"Without seriously compete with the States, these organizations have acquired nonetheless international a position of significant importance that no doubt will be strengthening in the future"
     But for these two authors, it should not be too optimistic to the role of the 500ng, they point out that:
           "While recognizing the capacity of NGOs should however avoid taking of too idealistic vision to see in their action non-governmental diplomacy, able to reshape the system of international relations in weaving the tapestry of a still more dense network of links between the peoples"31
     In contradiction to this attitude, Bernard Kouchner32 believes that the action of NGOs in the field of international relations is very prometeuses that NGOs can extend beyond this limited sphere which is booked, he says:
     "Experience has shown that it can and must refuse the role Theatre of the pure and simple outrage that suggested us, Amnesty international, Terre des Hommes, Médecins du Monde, etc, are initiatives that advance toward this new law;" one of the individuals deprived to intervene effectively in the order of policies and international strategies."The will of the people must register in a reality that Governments intended to preserve the monopoly, a monopoly that they are tear off little by little and every day"
     Before the contested issue, Mr. Merle33 could not decide, he argues, in assessing the influence of NGOs on the United Nations, that:
     "The ability to influence available to NGOs is therefore far from negligible, but the assessment of this influence on the activities of the United Nations, even in the economic and social field is difficult to perform"
     Indeed, it is very difficult to assess the effective contribution of NGOs in International Affairs, and the scope of their influence on the course of international relations. Such an evaluation requires a work very huge and very systematic and scientific working methods which take into consideration the international impact of the action of NGOs across the different fields of activity and the evolution of this impact in time. Therefore, it will need several studies of cases which focus their research on a specific NGO, or a movement or a network of NGOs and their influence on a Government, a set of Governments on an IGOs or more on international public opinion, their presence in the media; or that the research is focused on a specific international case and try to consider non-governmental input in this case. And of purely statistical research in order to create a database on NGOs.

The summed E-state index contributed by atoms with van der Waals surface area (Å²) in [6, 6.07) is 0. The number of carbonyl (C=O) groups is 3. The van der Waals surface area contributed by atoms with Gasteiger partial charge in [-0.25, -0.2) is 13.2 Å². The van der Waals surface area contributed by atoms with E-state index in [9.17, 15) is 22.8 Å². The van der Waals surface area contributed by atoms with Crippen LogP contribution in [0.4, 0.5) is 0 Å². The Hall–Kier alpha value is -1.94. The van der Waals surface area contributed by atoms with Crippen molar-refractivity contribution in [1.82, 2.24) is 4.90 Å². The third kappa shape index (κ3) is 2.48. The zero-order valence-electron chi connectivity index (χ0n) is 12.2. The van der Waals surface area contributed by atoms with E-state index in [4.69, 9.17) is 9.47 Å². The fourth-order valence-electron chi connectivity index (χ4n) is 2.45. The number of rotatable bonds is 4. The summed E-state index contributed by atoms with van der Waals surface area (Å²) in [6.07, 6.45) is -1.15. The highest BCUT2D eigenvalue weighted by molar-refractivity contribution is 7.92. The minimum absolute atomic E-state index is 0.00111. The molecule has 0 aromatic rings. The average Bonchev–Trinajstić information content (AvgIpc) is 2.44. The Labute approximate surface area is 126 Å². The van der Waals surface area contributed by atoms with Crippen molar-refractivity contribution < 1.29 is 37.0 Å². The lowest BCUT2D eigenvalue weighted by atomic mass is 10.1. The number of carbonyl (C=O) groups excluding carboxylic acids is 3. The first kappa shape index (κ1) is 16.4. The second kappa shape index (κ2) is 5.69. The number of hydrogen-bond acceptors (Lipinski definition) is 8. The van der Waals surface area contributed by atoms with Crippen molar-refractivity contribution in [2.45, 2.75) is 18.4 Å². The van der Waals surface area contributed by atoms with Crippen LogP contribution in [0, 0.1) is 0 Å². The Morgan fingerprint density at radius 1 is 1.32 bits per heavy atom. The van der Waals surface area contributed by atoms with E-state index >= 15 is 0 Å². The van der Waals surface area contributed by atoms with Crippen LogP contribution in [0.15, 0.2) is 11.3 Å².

The set of such studies can facilitate the fulfilment of an assessment more concrete and credible of the influence of NGOs in the field of international relations.

Classification of NGOs

     Our approach to study the role of NGOs in international relations, it was found necessary to address the question of the classification of NGOs. But the first point to note is that we have many classifications and not a single classification.
     Indeed, the classifications differ according to the criteria adopted by each attempt of classification. But, in all cases, the importance of the classification of government action lies in the fact that it helps us to identify the various aspects of the intervention and the involvement of NGOs in international relations.It will try to see the different categories of international organizations (Section I), then it will try to consider some classifications of NGOs that we have considered the most important (section II).

Section I: categories of International Organisations

     The distinction between the different categories of international organizations can rely on multiple criteria according to the objectives of the classification. The most famous classification include: